This light little salad celebrates the in-between time of seasonal transition, the time when jackets are necessary but sandals are a possibility. The time in which meals enjoyed al fresco are a little too chilly to really enjoy but the lengthening days speak of the promise of cook-outs and picnics to come.

Bright, juicy grapefruit pairs with crisp, herbal fennel for sweetness, and both are balanced by the mellow cream of a ripe avocado. Freshly ground black pepper adds bite while flaky kosher salt ties the flavors together with a savory ribbon. It’s a special little salad, enjoyed in small bits as an appetizer to a larger meal or served alongside fish or grilled meats. It’s a dish that welcomes spring and allows winter her final days in the sun.

Avocado, Grapefruit + Fennel Salad

2 grapefruits

1 ripe avocado

1 small fennel bulb

1 tsp. kosher salt

freshly ground black pepper

a light oil, like high-quality olive oil, macadamia nut oil or avocado oil

This recipe really isn’t even a recipe – all I’m telling you to do is to cut the ingredients in a certain way. Halve the grapefruit and cut out the sections as if you were eating it with a spoon for breakfast. Reserve in a bowl with extra juice squeezed from the rinds. Halve an avocado, discard the pit, and cut the meat in cross-sections. This way, the avocado can be squeezed from its sheath in neat, firm squares. Gently combine with the grapefruit. Trim a small fennel bulb and shave thinly with a sharp knife or a mandolin slicer. Fold into grapefruit and avocado, drizzle with oil of choice, and sprinkle with shavings of black pepper and coarse salt.

Enjoy in the last rays of winter sunshine for breakfast, lunch or dinner.

greek goddess dressing

SONY DSCI love anything green. Kale, spinach, Granny Smith apples, spirulina and wheatgrass. Celery, avocado, butter lettuce, cucumbers, bok choy, Brussels sprouts, asparagus, zucchini…affection for the verdant-hued foods abound in my heart and on my plate. Some green friends that I have often overlooked, however, are herbs.

I had an herb garden last summer, one that I kept on the patio of our little apartment and water semi-diligently throughout the scorching heat of July and August. I always joked that Andrew was the better herb-parent, as he would routinely come to the rescue of my shriveled cilantro and wilted basil with a jug of cold water, but survive they did despite my inattention. Although I wasn’t the best at remembering to water my herbs I did remember to cook with them — with gusto! Having a bunch of fresh dill just a few steps away from my kitchen was a blessing that I too often took for granted. One that now, in winter, I wish I could return to.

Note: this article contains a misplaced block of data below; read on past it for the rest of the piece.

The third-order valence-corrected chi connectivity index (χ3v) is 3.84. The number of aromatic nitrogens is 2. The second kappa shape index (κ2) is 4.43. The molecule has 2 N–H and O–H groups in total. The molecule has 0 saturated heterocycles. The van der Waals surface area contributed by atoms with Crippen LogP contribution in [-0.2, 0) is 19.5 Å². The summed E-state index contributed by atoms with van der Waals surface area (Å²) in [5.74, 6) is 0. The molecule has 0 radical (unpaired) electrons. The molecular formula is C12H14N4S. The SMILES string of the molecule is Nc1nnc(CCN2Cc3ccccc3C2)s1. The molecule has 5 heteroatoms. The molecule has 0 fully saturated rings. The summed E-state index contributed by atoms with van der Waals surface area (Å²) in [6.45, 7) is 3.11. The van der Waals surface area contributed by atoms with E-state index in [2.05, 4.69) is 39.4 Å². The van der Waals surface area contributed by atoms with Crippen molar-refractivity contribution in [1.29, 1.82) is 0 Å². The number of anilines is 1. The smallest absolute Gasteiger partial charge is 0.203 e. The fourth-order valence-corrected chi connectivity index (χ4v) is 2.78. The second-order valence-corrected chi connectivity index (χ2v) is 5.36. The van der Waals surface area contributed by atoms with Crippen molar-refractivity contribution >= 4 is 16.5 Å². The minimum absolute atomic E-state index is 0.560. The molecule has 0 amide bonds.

Before we moved I clipped all of the remaining leaves from my plants and hung them to dry in our laundry room, saving every last bud from the mint and the basil. Cooking with dried herbs that I grew myself is almost as satisfying as stepping out on the porch to pick the fresh variety, but when that just won’t satisfy I pick up a bunch or two of Italian parsley or coriander at the grocery store, for old time’s sake.SONY DSCThis salad dressing was born out of a desire for something green, pungent and savory to make a simple romaine salad something special. A quick whizz in the food processor yielded this incredible emerald dressing — one worthy of a divine title and a fancy salad. I tossed this with chopped romaine, cucumber, kalamata olives, red and green bell peppers and some feta cheese from a local goat farm just outside the city limits. Topped with a sprinkling of dried oregano, the salad glowed of health — hello, GREEN! — but managed to fool a houseful of single soldiers into gobbling it up. Seriously, if you can pass off a salad to a bunch of beer pong-playing boys, you know you’ve found a winner.

Greek Goddess Dressing

1 large bunch Italian parsley

2 Tbsp. red wine vinegar

about 1/3 cup extra virgin olive oil

salt + pepper

5 cloves roasted garlic

1 Tbsp. dried oregano

water to thin

Wash the parsley and pick the leaves from the stems. Pulse in a food processor with other ingredients, adding water to thin as necessary, until the dressing reaches the desired consistency. Mine ended up a little thicker than a normal, store-bought dressing would be — it had more of a “spoonable” consistency.

Serve with a fresh green salad, stir into chopped roasted veggies or a savory soup, or use in place of pesto if you’re feeling indulgent.